There are important factors and regulations to consider when choosing to repair rather than replace a mechanical seal

Mechanical seals often seal hazardous, toxic and flammable products and have to perform under extreme conditions such as high speeds, temperatures and pressures.

It is therefore inevitable that some mechanical seals become worn and, particularly when driving to achieve maximum operational efficiency within strict financial margins, opting for a potentially quicker and cheaper repair is understandable.

The repair process may differ slightly but, on the whole, following safe disassembly, some parts can simply be cleaned while others can be reworked—seal faces being relapped, for example—and some, such as elastomers and metalwork, replaced. The end product should always be a mechanical seal that performs as good as new.

Legislation such as the Right to Know law, which requires proof of a decontamination certificate before a seal can be accepted into a repair center, can serve as a disincentive to those considering off-site repairs for seals that are used in “hazardous to health” chemical applications. However, even where this is obtained, a number of challenges remain.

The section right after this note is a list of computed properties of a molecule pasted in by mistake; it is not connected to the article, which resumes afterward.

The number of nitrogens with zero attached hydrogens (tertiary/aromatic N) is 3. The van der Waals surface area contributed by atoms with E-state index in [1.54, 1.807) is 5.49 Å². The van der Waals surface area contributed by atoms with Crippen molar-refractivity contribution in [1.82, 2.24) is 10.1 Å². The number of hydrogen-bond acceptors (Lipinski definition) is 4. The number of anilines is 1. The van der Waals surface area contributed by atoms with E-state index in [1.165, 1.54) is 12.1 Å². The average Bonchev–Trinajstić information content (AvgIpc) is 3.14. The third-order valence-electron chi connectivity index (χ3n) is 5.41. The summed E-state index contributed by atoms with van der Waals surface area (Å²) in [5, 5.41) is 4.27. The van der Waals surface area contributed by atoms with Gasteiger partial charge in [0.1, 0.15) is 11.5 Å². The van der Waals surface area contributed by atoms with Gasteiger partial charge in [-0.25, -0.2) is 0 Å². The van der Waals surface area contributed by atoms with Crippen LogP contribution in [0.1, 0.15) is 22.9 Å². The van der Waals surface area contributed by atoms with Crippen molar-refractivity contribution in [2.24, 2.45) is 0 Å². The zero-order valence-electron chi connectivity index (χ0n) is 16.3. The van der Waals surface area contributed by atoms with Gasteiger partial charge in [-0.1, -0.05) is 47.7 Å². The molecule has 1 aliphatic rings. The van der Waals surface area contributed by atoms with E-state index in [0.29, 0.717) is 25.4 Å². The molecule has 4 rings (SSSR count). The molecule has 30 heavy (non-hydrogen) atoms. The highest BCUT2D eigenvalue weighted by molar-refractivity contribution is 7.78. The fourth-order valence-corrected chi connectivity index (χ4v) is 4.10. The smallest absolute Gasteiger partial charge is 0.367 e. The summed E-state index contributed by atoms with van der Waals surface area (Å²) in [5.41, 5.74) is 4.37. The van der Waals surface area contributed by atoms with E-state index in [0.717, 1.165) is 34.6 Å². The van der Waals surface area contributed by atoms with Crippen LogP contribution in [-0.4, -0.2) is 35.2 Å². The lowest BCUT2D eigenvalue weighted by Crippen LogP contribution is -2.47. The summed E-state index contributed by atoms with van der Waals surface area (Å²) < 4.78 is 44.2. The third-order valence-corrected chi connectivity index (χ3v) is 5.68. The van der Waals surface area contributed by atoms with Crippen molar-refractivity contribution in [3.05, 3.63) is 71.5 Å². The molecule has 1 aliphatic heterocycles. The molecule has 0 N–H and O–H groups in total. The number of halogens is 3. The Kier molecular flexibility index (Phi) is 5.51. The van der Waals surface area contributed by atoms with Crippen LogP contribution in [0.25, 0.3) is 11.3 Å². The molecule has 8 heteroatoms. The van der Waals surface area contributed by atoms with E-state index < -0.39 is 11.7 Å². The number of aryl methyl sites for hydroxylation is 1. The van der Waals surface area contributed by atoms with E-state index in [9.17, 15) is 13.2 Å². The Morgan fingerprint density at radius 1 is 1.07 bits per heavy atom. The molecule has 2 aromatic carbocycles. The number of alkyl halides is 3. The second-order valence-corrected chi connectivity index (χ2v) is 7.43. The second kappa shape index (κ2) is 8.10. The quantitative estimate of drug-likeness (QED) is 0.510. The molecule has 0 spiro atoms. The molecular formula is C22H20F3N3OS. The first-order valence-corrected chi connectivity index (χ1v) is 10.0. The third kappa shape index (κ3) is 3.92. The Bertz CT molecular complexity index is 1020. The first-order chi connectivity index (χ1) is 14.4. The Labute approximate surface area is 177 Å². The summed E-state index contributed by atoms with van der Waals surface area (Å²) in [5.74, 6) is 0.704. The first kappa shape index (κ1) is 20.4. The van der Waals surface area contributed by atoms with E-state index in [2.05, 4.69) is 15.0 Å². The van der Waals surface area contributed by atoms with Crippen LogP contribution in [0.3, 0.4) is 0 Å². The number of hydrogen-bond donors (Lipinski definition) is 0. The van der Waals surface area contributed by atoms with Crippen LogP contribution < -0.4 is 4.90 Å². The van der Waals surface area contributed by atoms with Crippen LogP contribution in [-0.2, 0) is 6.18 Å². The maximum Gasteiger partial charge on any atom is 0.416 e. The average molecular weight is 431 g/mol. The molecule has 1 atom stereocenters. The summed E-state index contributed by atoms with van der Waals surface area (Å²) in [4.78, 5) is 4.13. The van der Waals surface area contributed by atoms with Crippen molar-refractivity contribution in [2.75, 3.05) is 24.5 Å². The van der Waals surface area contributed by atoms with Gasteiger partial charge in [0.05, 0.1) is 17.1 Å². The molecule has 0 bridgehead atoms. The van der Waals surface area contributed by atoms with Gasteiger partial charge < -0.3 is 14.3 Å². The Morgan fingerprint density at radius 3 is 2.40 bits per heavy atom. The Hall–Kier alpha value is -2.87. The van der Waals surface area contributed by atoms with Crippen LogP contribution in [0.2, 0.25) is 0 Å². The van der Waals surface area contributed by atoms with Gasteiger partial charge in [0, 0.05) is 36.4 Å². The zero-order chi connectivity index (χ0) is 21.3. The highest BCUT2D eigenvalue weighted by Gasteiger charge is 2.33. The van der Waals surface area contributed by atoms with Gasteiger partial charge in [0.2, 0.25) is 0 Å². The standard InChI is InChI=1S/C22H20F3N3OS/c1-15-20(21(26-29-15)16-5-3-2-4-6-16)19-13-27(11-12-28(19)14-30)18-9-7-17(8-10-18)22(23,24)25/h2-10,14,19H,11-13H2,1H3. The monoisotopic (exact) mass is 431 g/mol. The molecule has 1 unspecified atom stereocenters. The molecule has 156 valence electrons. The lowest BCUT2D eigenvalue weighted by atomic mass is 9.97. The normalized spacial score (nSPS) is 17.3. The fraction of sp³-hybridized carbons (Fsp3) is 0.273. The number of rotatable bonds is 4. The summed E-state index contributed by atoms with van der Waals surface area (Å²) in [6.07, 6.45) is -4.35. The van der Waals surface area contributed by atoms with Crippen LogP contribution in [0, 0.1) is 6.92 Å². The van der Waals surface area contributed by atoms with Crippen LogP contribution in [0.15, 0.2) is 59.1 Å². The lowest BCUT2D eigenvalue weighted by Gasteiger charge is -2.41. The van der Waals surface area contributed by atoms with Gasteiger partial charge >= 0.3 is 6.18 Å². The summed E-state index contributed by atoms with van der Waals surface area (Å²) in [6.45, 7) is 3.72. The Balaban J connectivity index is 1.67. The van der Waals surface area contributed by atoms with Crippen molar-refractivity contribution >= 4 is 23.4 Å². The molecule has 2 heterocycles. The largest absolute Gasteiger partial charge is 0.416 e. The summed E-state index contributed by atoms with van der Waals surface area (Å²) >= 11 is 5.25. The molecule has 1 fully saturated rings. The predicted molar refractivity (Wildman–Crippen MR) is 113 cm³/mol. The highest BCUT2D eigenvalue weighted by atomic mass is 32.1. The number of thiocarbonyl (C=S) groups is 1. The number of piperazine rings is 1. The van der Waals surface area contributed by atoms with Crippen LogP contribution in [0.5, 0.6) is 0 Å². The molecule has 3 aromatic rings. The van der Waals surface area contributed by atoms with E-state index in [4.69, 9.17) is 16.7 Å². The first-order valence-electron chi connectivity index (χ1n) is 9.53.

Therefore, it is advisable to take several factors into account before deciding whether to turn to a third-party repairer or OEM for seal repairs.

Part Compatibility

International Electrotechnical Commission System for Certification to Standards Relating to Equipment for Use in Explosive Atmospheres (IECEx) regulations stipulate that a repaired seal must perform exactly as stated in the documentation for the original seal, including seal face temperature rise data and misalignment capability. Imprecision is unacceptable. It is not enough to say a seal will have a certain amount of axial misalignment capability unless the tolerance stack-up prevents it. Repaired seals have to do what it says on the box.